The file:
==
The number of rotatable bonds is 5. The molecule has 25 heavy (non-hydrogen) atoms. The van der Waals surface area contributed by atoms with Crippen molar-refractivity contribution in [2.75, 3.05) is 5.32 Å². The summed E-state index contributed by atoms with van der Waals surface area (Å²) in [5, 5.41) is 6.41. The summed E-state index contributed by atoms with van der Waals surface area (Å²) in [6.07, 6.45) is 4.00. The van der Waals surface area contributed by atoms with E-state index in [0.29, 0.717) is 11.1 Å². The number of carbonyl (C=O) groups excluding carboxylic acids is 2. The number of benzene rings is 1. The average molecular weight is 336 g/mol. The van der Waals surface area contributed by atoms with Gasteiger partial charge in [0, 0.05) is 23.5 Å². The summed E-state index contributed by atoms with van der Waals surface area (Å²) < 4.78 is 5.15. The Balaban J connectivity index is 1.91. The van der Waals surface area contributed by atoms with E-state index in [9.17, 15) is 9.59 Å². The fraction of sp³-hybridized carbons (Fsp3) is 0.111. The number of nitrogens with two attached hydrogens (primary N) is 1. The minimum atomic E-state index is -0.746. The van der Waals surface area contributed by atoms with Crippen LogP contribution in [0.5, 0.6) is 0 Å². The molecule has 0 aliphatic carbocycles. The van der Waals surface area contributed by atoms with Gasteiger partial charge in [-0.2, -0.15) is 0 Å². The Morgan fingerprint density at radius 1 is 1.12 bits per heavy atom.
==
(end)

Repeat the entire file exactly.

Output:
The number of rotatable bonds is 5. The molecule has 25 heavy (non-hydrogen) atoms. The van der Waals surface area contributed by atoms with Crippen molar-refractivity contribution in [2.75, 3.05) is 5.32 Å². The summed E-state index contributed by atoms with van der Waals surface area (Å²) in [5, 5.41) is 6.41. The summed E-state index contributed by atoms with van der Waals surface area (Å²) in [6.07, 6.45) is 4.00. The van der Waals surface area contributed by atoms with E-state index in [0.29, 0.717) is 11.1 Å². The number of carbonyl (C=O) groups excluding carboxylic acids is 2. The number of benzene rings is 1. The average molecular weight is 336 g/mol. The van der Waals surface area contributed by atoms with Gasteiger partial charge in [0, 0.05) is 23.5 Å². The summed E-state index contributed by atoms with van der Waals surface area (Å²) < 4.78 is 5.15. The Balaban J connectivity index is 1.91. The van der Waals surface area contributed by atoms with E-state index in [9.17, 15) is 9.59 Å². The fraction of sp³-hybridized carbons (Fsp3) is 0.111. The number of nitrogens with two attached hydrogens (primary N) is 1. The minimum atomic E-state index is -0.746. The van der Waals surface area contributed by atoms with Crippen LogP contribution in [0.5, 0.6) is 0 Å². The molecule has 0 aliphatic carbocycles. The van der Waals surface area contributed by atoms with Gasteiger partial charge in [-0.2, -0.15) is 0 Å². The Morgan fingerprint density at radius 1 is 1.12 bits per heavy atom.